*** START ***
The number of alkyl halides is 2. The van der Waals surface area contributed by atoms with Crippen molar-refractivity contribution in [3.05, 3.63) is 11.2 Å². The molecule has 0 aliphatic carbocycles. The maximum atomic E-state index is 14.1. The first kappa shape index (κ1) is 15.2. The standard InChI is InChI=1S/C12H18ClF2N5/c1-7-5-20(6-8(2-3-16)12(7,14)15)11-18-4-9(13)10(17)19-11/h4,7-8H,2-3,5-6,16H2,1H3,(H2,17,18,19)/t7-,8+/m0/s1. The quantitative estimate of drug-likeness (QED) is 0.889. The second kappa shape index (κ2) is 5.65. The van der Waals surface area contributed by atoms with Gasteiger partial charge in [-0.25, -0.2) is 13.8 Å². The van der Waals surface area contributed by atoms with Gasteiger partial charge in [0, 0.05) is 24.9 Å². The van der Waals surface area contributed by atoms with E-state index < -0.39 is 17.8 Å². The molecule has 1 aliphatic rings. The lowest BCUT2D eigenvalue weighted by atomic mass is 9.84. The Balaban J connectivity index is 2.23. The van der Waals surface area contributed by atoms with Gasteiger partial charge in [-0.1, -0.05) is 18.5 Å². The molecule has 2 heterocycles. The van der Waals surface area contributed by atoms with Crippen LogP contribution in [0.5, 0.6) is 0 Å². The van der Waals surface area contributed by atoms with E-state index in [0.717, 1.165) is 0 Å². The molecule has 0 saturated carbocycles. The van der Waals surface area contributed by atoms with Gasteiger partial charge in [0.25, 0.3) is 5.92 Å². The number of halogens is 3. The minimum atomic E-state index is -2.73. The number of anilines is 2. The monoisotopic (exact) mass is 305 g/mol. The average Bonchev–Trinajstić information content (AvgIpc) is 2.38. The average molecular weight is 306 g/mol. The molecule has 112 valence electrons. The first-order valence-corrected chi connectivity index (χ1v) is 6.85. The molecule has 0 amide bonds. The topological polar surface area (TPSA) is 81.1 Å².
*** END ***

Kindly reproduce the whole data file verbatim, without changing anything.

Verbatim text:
The number of alkyl halides is 2. The van der Waals surface area contributed by atoms with Crippen molar-refractivity contribution in [3.05, 3.63) is 11.2 Å². The molecule has 0 aliphatic carbocycles. The maximum atomic E-state index is 14.1. The first kappa shape index (κ1) is 15.2. The standard InChI is InChI=1S/C12H18ClF2N5/c1-7-5-20(6-8(2-3-16)12(7,14)15)11-18-4-9(13)10(17)19-11/h4,7-8H,2-3,5-6,16H2,1H3,(H2,17,18,19)/t7-,8+/m0/s1. The quantitative estimate of drug-likeness (QED) is 0.889. The second kappa shape index (κ2) is 5.65. The van der Waals surface area contributed by atoms with Gasteiger partial charge in [-0.25, -0.2) is 13.8 Å². The van der Waals surface area contributed by atoms with Gasteiger partial charge in [0, 0.05) is 24.9 Å². The van der Waals surface area contributed by atoms with E-state index < -0.39 is 17.8 Å². The molecule has 1 aliphatic rings. The lowest BCUT2D eigenvalue weighted by atomic mass is 9.84. The Balaban J connectivity index is 2.23. The van der Waals surface area contributed by atoms with Gasteiger partial charge in [-0.1, -0.05) is 18.5 Å². The molecule has 2 heterocycles. The van der Waals surface area contributed by atoms with Crippen LogP contribution in [0.5, 0.6) is 0 Å². The van der Waals surface area contributed by atoms with E-state index in [0.717, 1.165) is 0 Å². The molecule has 0 saturated carbocycles. The van der Waals surface area contributed by atoms with Gasteiger partial charge in [0.25, 0.3) is 5.92 Å². The number of halogens is 3. The minimum atomic E-state index is -2.73. The number of anilines is 2. The monoisotopic (exact) mass is 305 g/mol. The average Bonchev–Trinajstić information content (AvgIpc) is 2.38. The average molecular weight is 306 g/mol. The molecule has 112 valence electrons. The first-order valence-corrected chi connectivity index (χ1v) is 6.85. The molecule has 0 amide bonds. The topological polar surface area (TPSA) is 81.1 Å².